Trait: I have compassion for my spouse in their areas of weakness because I understand their childhood wounds that contributed to those areas of struggle.
Last week we looked at Shirley and her difficulty with holding on to resentment and inability to forgive her spouse. I listed several things that Shirley needed to do to grow up and become more capable of releasing resentments and forgiving others. Another key area of growth that Shirley will need to be willing to daily remember her husband’s childhood wounds and that directly contribute to his areas of weakness.
I tell the story in our book How We Love (Waterbrook Press 2006) of how irritated I once used to be at my wife Kay. Fifteen years into our marriage, her weakness aggravated me to no end. The fact that she was an introvert, an avoider and a person who suffered from a chronic low grade depression made it very hard for me to connect with her. She always felt so evasive and distant. All my attempts to please her seemingly had no impact upon her ability to be more responsive to me. I’d reach my limit and then get angry at her and drift toward despondency and hopelessness. Meanwhile, my complaints and criticisms just compounded her tendency to pull away and become more depressed and self-loathing.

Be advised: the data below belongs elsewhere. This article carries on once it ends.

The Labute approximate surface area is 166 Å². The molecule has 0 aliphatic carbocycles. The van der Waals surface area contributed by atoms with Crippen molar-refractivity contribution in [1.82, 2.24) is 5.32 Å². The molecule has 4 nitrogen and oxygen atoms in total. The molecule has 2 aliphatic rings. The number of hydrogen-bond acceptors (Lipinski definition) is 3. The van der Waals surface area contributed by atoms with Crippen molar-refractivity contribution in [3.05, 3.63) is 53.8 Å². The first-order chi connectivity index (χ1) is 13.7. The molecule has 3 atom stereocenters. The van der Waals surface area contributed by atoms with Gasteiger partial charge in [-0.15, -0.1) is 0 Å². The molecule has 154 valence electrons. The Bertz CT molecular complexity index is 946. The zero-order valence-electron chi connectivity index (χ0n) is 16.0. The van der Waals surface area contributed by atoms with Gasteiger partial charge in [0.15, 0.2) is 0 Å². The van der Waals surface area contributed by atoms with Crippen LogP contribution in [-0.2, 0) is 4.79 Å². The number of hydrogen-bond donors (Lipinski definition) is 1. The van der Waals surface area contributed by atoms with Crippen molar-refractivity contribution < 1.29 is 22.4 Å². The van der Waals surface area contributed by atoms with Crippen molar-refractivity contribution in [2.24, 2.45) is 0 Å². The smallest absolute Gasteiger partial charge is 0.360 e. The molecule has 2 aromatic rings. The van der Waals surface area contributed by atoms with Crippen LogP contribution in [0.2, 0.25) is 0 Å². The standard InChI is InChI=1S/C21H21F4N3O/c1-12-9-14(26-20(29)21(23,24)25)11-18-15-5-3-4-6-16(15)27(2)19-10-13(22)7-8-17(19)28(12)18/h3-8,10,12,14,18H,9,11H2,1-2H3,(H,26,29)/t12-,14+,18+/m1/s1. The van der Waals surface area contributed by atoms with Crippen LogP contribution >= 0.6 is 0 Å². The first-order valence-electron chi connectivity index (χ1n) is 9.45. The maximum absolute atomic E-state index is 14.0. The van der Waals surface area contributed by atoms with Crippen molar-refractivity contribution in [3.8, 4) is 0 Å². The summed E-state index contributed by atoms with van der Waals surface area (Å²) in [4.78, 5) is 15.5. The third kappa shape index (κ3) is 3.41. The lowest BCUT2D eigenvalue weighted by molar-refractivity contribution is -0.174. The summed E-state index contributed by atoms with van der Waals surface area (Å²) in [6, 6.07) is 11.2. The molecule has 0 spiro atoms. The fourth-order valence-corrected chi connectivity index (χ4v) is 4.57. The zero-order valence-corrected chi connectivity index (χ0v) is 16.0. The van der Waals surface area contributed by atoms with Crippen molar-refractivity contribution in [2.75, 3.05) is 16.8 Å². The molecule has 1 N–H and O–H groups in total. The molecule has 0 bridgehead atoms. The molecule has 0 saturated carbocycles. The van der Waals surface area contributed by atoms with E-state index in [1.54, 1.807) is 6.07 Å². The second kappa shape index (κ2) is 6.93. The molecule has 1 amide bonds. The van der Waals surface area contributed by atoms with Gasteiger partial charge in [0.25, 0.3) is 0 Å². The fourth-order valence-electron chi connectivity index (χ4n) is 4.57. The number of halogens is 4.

Then one day, everything changed. On a long drive on the freeway I begged God to help me see her in a different way… perhaps His way. I knew that my frustration and chronic dissatisfaction was only causing her to shrivel up and become more lifeless. Somewhere during the drive, I remembered some of the conversations I had with Kay about her childhood and I suddenly had a picture in my head that would forever change my view of Kay. I saw a little seven year old sitting in her childhood bedroom on her bed… alone and sad.
At that moment, all the dots connected and I realized that the lonely sad little girl was alive and well inside my adult wife’s body. For the first time in my life, I began to have compassion for her and see the childhood wounds that were still animating her adult behavior. I cried for her.
When I arrived home, I told her what had happened and that I wanted to get to know the little girl inside that I had never seen or acknowledged. I admitted that while the thought of all this scared me to pieces, we would take as much time as it took for both of use to see her and begin to love her more and more every day.
Twenty five years later, the little girl is more grown up and Milan’s little boy slowly morphed into a man. Today, we both feel grown up inside and reflect frequently upon the process of how we re-parented one another.
How about you? If you are growing toward a more secure connector, then you will be growing in your ability to have compassion for your spouse in their areas of weakness because you understand their childhood wounds that contribute to their areas of struggle.
Thanks for listening,